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Design, synthesis, and carbon-heteroatom coupling reactions of organometallic nickel(IV) complexes

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Science  13 Mar 2015:
Vol. 347, Issue 6227, pp. 1218-1220
DOI: 10.1126/science.aaa4526

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Taking advantage of four for a nickel

Metal atoms change their oxidation state—i.e., lose or gain electrons—relatively easily. This is a major reason why metal compounds accelerate so many chemical reactions. Camasso and Sanford now report a straightforward way to prepare complexes of nickel in the +4 oxidation state, based on careful tuning of the coordination environment around the metal center (see the Perspective by Riordan). These complexes could prove useful in coupling carbon to oxygen, nitrogen, or sulfur, and complement more traditional nickel catalysts that operate in lower oxidation states.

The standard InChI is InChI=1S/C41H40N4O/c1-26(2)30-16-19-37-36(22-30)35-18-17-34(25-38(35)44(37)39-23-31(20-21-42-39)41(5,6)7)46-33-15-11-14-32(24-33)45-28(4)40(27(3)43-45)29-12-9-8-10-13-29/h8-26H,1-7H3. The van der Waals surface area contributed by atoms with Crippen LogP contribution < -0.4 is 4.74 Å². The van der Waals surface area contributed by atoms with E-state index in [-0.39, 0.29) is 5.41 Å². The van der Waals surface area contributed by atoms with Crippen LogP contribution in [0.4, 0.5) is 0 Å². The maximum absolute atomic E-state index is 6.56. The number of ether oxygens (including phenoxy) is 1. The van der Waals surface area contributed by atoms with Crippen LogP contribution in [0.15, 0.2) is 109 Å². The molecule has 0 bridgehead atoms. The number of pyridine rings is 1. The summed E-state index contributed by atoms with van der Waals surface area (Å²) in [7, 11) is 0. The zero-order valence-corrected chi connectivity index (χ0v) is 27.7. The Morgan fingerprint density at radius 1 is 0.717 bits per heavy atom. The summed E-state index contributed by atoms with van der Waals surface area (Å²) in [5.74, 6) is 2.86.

Science, this issue p. 1218; see also p. 1203

Abstract

Homogeneous nickel catalysis is used for the synthesis of pharmaceuticals, natural products, and polymers. These reactions generally proceed via nickel intermediates in the Ni0, NiI, NiII, and/or NiIII oxidation states. In contrast, NiIV intermediates are rarely accessible. We report herein the design, synthesis, and characterization of a series of organometallic NiIV complexes, accessed by the reaction of NiII precursors with the widely used oxidant S-(trifluoromethyl)dibenzothiophenium triflate. These NiIV complexes undergo highly selective carbon(sp3)-oxygen, carbon(sp3)-nitrogen, and carbon(sp3)-sulfur coupling reactions with exogenous nucleophiles. The observed reactivity has the potential for direct applications in the development of nickel-catalyzed carbon-heteroatom coupling reactions.

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